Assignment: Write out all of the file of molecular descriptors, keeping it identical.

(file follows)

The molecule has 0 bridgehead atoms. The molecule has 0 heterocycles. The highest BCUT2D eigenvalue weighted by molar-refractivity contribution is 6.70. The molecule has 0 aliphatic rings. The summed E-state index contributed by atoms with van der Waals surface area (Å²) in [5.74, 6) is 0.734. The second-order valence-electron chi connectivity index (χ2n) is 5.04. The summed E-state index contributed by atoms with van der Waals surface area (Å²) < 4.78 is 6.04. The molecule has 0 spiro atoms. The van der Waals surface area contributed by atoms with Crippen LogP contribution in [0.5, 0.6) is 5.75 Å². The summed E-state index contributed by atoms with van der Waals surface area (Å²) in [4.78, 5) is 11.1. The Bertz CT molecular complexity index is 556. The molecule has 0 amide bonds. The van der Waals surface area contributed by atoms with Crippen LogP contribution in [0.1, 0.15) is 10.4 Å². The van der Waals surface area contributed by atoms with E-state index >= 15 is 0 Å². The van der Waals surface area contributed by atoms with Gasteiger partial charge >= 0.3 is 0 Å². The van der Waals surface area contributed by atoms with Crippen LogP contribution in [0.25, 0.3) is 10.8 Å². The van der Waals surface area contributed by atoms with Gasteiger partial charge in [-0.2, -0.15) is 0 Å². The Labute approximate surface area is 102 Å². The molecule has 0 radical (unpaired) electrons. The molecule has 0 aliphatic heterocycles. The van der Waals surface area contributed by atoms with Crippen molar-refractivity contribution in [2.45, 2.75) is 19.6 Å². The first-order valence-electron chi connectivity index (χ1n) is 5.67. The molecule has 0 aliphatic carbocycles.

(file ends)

The molecule has 0 bridgehead atoms. The molecule has 0 heterocycles. The highest BCUT2D eigenvalue weighted by molar-refractivity contribution is 6.70. The molecule has 0 aliphatic rings. The summed E-state index contributed by atoms with van der Waals surface area (Å²) in [5.74, 6) is 0.734. The second-order valence-electron chi connectivity index (χ2n) is 5.04. The summed E-state index contributed by atoms with van der Waals surface area (Å²) < 4.78 is 6.04. The molecule has 0 spiro atoms. The van der Waals surface area contributed by atoms with Crippen LogP contribution in [0.5, 0.6) is 5.75 Å². The summed E-state index contributed by atoms with van der Waals surface area (Å²) in [4.78, 5) is 11.1. The Bertz CT molecular complexity index is 556. The molecule has 0 amide bonds. The van der Waals surface area contributed by atoms with Crippen LogP contribution in [0.1, 0.15) is 10.4 Å². The van der Waals surface area contributed by atoms with E-state index >= 15 is 0 Å². The van der Waals surface area contributed by atoms with Gasteiger partial charge >= 0.3 is 0 Å². The van der Waals surface area contributed by atoms with Crippen LogP contribution in [0.25, 0.3) is 10.8 Å². The van der Waals surface area contributed by atoms with Gasteiger partial charge in [-0.2, -0.15) is 0 Å². The Labute approximate surface area is 102 Å². The molecule has 0 radical (unpaired) electrons. The molecule has 0 aliphatic heterocycles. The van der Waals surface area contributed by atoms with Crippen molar-refractivity contribution in [2.45, 2.75) is 19.6 Å². The first-order valence-electron chi connectivity index (χ1n) is 5.67. The molecule has 0 aliphatic carbocycles.